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Leukemia. 1997 Apr;11 Suppl 2:S29-34.

Present status of purine analogs in the therapy of chronic lymphocytic leukemias.

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Medical Clinic III, University Hospital, JW Goethe University, Frankfurt, Germany.


Chronic lymphocytic leukemia (CLL) is considered an incurable disease and therefore the management is palliative and more disease-related symptoms directed. Recently, the high activity of nucleoside analogs as fludarabine (FAMP), 2-chlorodeoxyadenosine (2-CDA) and 2-deoxycoformycin (DCF) in low-grade NHLs has caused a new reawakening interest in CLL concerning new treatment strategies, the biology and prognostic factors of this disease. Predominantly FAMP has widely been studied in CLL with impressive remission rates of 30-70%, including some complete remission (CR) in refractory or relapsed CLL. In previously untreated patients, the remission rate is about 80% with a CR rate of up to 60%. These results open new treatment strategies, even with a curative intention such as high-dose chemotherapy combined with autologous stem cell support or allogeneic stem cell transplantation. The clinical experience with 2-CDA in CLL is limited, but the preliminary results suggest a similar efficacy as FAMP, whereas DCF seems to be less effective. The major treatment-related morbidity is due to myelo- and immunosuppression by long-lasting T cell depletion, which may facilitate a greater susceptibility of infections including those with opportunistic organisms as herpes simplex or herpes zoster, cytomegalovirus, Pneumocystis carinii, mycobacteria, listeriosis, candida and aspergillus in pretreated patients. However, in previously untreated patients no increased incidence of infections has been reported compared with other schedules. Whether FAMP treated patients have any advantage for overall or progression-free survival has to be answered by ongoing randomized trials. Presently, the position of FAMP and 2-CDA as two extremely active single agents in CLL is that of second-line therapy. Their appropriate indication in the first-line strategy of CLL has, however, still to be defined by clinical studies in progress.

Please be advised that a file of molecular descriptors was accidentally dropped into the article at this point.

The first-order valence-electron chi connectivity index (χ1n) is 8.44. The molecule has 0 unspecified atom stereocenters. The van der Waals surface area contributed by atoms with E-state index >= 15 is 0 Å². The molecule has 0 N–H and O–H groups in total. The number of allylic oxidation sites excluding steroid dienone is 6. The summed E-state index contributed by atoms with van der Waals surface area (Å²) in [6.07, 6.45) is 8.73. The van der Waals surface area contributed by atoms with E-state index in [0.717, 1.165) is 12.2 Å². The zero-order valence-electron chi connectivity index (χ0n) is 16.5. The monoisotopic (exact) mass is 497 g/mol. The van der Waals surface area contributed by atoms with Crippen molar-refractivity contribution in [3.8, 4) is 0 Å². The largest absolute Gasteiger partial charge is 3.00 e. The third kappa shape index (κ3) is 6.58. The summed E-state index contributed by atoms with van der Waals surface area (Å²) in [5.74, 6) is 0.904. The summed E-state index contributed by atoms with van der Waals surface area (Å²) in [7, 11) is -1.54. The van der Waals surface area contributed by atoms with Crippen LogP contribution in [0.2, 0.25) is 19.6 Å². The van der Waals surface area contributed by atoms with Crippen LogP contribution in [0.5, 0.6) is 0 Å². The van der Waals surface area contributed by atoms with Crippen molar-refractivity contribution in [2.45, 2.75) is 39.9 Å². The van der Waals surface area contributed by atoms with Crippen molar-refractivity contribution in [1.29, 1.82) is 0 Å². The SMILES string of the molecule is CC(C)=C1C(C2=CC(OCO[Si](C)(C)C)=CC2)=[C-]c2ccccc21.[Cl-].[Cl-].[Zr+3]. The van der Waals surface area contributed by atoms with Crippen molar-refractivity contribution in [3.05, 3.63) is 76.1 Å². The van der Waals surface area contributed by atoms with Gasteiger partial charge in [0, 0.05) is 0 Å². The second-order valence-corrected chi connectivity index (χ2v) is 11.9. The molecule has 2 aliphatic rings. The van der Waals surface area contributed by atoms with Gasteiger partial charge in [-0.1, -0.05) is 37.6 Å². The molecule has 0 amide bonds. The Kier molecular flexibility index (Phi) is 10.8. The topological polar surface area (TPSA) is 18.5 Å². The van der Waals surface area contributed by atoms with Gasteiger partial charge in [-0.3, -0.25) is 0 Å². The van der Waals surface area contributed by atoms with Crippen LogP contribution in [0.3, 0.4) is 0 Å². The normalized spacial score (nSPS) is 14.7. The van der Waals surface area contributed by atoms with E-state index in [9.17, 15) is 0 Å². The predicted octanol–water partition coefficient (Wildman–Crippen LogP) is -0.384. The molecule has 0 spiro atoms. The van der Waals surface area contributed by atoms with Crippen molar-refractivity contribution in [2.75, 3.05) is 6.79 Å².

[Indexed for MEDLINE]

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